The Supreme Court asked for the Obama administration's views today on whether the Montana Supreme Court correctly ruled that a power company must pay rent for the use of riverbeds where its hydroelectric dams are located.
The decision to ask for the federal government to weigh in on the case indicates the court has a keen interest in the issues and is more likely than not to eventually decide to hear it.
In its decision, the Montana court held over the objections of power company PPL Montana LLC that the state owned the riverbeds. The power company could be forced to pay millions in retroactive compensation if the ruling is upheld.
Legal groups supportive of the company's position say the ruling could also lead to other states taking similar action if the Supreme Court allows it to stand.
The case will now be on hold until acting Solicitor General Neal Katyal, the administration's chief advocate before the Supreme Court, files a brief outlining the government's position.
"We welcome the opportunity to talk to the solicitor general's office about this case," said Paul Clement, a partner at the King & Spalding law firm who represents the power company. Clement served as solicitor general during the George W. Bush administration.
Prior to the Montana ruling, the riverbeds were assumed to be owned either by private landowners or the federal government. The state asserted its ownership claim as recently as 2004, and then only after private citizens had initially filed suit a year earlier claiming that PPL Montana owed the state millions of dollars in rent.
The company argues that not only does the state not own the riverbeds but also that its claim is pre-empted by federal law regulating the licensing of hydropower projects.
The initial lawsuit, filed in the U.S. District Court for the District of Montana, was dismissed, but the litigation continued in state court.
In its March 30 decision, the Montana Supreme Court held that the state owned the riverbeds based on an 1845 Supreme Court case that said states hold title to riverbeds if the river was navigable at the time the state was admitted to the Union. The state argued that the rivers were navigable when Montana was admitted in 1889, a conclusion the power company disagrees with.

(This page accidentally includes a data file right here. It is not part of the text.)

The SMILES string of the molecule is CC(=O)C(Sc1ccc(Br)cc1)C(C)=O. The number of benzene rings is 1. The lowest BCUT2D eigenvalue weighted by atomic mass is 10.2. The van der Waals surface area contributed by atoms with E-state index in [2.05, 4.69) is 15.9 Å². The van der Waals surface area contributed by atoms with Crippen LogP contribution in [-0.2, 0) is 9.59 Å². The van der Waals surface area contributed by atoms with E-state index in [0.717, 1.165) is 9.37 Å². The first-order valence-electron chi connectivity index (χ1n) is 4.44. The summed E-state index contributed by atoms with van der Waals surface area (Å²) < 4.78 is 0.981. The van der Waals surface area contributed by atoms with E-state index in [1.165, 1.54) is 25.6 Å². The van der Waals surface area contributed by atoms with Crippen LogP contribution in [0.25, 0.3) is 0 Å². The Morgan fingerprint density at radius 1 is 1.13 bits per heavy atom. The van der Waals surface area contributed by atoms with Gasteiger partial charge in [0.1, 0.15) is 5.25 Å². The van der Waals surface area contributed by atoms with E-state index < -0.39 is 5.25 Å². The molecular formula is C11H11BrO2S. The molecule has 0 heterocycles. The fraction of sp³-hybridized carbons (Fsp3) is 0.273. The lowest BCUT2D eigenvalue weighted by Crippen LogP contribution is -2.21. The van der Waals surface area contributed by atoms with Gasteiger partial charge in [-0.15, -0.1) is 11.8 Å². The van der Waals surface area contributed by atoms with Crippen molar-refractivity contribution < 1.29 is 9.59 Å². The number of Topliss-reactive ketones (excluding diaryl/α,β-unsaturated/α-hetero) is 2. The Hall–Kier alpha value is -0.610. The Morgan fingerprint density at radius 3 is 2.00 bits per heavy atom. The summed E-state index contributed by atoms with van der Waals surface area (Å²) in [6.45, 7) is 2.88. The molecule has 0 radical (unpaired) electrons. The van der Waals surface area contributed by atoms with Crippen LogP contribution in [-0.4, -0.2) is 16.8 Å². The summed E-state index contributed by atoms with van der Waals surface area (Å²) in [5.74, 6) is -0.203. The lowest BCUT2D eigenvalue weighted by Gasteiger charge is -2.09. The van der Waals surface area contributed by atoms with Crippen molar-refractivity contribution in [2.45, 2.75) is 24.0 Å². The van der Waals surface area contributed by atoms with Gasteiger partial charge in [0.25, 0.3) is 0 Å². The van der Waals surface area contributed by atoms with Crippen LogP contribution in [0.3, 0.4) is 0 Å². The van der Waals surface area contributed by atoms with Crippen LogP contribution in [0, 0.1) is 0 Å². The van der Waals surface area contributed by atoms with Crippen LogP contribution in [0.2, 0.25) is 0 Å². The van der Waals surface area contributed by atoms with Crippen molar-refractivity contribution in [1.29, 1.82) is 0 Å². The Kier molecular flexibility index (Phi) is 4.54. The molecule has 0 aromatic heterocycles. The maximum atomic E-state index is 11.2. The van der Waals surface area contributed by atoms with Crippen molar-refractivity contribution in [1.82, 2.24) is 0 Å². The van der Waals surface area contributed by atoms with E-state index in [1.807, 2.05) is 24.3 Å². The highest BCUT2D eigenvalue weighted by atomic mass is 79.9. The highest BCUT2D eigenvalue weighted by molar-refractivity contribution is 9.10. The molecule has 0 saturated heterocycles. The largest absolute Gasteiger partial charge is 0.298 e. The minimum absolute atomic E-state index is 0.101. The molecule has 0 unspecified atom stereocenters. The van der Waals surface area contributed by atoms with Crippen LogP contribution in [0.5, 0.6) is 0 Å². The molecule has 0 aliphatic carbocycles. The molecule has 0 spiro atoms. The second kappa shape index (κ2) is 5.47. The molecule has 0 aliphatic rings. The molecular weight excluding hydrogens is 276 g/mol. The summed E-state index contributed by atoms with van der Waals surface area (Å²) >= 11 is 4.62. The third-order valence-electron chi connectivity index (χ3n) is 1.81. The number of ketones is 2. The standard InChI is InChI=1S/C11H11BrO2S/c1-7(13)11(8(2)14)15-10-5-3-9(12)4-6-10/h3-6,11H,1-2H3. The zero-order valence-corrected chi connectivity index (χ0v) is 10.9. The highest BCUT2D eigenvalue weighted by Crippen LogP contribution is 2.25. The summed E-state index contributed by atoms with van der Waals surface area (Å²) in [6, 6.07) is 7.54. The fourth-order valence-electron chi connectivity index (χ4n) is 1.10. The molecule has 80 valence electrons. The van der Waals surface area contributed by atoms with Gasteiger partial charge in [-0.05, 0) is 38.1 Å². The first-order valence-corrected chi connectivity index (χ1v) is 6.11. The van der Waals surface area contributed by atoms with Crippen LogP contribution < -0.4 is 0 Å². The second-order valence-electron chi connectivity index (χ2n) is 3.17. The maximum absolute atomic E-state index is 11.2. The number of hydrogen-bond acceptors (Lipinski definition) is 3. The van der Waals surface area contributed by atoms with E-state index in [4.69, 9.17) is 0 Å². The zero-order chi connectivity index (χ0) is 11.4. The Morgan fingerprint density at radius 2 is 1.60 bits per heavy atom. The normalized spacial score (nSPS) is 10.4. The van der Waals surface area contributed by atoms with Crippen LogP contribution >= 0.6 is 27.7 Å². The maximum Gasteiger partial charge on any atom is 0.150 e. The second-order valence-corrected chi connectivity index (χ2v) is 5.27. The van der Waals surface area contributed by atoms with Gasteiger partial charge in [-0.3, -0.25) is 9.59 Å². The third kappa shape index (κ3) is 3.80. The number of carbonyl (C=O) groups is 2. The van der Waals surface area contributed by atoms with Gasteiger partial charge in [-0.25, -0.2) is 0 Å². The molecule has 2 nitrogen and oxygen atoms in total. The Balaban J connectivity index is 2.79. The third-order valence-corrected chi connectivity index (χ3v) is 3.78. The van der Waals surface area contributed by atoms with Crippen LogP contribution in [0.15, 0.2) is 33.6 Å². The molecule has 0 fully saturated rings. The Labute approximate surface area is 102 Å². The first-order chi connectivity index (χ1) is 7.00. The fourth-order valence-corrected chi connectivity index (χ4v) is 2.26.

PPL Montana also argues that it should prevail under the Federal Power Act, based on the fact that the dams were approved by the federal government, which has "exclusive jurisdiction" over hydropower licenses.
The implications of the case beyond Montana were raised in a friend-of-the-court brief filed in support of PPL Montana by the Cato Institute, a libertarian think tank.
Attorney Mark "Thor" Hearne, characterized the lower court ruling as a fundamental attack on the Fifth Amendment, which guarantees "just compensation" when the government seeks ownership of property.
The Montana court decision was a "threat to settled property rights" and could lead to other states adopting a similar approach, he wrote. "The emergence of the states as a threat to redefine property rights in this manner is a clear and present danger to rights protected by the Fifth Amendment," he added.
If the Supreme Court does not intervene, "the State of Montana -- and other states -- will be able to appropriate title to any submerged lands and riverbeds they desire," Hearne wrote.
In response, Anthony Johnstone, an attorney for Montana, argued in the state's brief that the case focuses primarily on state law issues that the Supreme Court does not need to interfere with.
"PPL does not, and did not ever, have title to the riverbed lands at issue," Johnstone wrote.
Click here to read the Montana Supreme Court ruling.